One of Sydney’s easiest to listen to bands is Polish Club. However, they often reject being labelled under the genre of rock, despite being a two-piece rock band. Their debut album, Alright Already, a fast, energetic and loud explosion of sweaty garage rock, was driven by the dumb fun that the two band members had cutting it in just eight days. For their sophomore album, the duo have taken a more serious approach to their music, looking to ignore definitions and labels placed on them.
The lynchpin of Polish club has always been the chemistry between drummer John Henry and guitarist/singer Dave Novak. However, debuting on the Get Some Clarity Tour last December, producer and long-time friend Wade Keighran has joined the group as a bass player, expanding the sound. Released last Friday, ‘Iguana’ is the title track off their stellar new album and highlights both how the band have accentuated their strengths and explored new territory.
The track opens with the familiar sound of the Australian pedestrian crossing. In some strange psychological trickery, this noise immediately fires up the listener, kick starting their hearts like the starting pistol of a race. The track itself is a heavy, often dirty sounding, romp with some pop sentimentalities, as if the Veronicas’ ‘Untouched’ was performed by Queens of the Stone Age. The ‘Iguana’ in the song refers to a now closed Kings Cross venue, with sentimentality and a sadness creeping into the song. The fundamentals of Polish Club are distinct in the verse. The grouchy guitar chugs along as the heavy drums provide a steady rock beat alongside the catchy vocal melody. When the chorus comes and Novak calls the audience to “meet (him) at the Iguana”, his growing talent as a vocalist is evident. He has a huge voice that could fill a stadium, but with the vocal flourishes of an American Idol contestant. His voice falls somewhere between the deep resonance of Arctic Monkeys’ Alex Turner and the passionate deliverance of Kings of Leon’s Caleb Followill. It is these clear and distinct parts effortlessly coming together that makes Polish Club so approachable. Moving away from being just a two-piece, the production work in the bass section gives the entire song a much fuller and complete sound.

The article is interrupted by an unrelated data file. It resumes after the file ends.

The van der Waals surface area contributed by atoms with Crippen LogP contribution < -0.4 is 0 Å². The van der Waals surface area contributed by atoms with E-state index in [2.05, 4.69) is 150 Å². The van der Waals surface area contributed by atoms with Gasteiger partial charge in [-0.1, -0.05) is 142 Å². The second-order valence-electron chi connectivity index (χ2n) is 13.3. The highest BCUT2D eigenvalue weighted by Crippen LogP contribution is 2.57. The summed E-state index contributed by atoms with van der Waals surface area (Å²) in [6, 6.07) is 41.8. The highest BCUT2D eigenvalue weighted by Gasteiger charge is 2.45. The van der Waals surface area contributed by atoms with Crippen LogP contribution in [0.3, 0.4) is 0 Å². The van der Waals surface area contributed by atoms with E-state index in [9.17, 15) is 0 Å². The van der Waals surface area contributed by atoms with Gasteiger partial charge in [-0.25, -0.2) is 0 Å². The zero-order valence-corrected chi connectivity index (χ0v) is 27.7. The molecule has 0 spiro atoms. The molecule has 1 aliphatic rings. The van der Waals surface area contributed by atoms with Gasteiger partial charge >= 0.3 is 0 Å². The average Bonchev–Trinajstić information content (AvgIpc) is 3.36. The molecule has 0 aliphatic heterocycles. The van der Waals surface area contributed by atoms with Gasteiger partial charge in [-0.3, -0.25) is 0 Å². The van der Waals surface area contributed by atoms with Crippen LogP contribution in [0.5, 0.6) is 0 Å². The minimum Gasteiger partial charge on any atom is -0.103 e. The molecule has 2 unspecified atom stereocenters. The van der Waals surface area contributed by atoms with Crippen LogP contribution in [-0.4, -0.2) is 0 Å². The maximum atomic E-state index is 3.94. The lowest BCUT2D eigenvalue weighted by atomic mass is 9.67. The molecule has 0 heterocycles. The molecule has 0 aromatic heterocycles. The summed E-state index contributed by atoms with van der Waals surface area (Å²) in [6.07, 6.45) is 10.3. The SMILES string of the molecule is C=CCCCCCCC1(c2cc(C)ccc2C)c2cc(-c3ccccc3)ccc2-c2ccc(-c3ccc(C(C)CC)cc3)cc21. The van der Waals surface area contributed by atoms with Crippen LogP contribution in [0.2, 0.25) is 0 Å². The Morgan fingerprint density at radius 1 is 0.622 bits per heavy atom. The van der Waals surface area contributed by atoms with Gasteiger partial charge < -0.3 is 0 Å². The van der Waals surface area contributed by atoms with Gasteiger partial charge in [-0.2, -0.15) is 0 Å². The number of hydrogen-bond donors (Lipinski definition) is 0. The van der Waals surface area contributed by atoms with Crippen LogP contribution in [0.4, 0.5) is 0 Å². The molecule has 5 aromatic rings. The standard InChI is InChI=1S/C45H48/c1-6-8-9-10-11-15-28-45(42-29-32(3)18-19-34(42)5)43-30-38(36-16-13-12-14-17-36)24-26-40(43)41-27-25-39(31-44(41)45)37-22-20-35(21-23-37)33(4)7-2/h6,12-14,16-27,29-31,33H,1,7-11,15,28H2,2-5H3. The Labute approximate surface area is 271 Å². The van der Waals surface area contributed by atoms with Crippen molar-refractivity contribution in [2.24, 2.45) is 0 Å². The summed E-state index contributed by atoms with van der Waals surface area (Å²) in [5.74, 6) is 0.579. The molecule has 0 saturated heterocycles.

While the raw and under-produced charm of the first album is gone, this new sound, like the band themselves, is bigger, making each note feel more important. There is a new depth to Polish Club, which garners a more emotional response. ‘Iguana’ is the perfect title track for their sophomore album. It represents that the band have sacrificed the dumb fun of Alright Already for the emotional complexity heard on the track. Across the entire Iguana album, Polish Club delicately explore new music depths without straying from the simple and easy to listen to composition that defines them.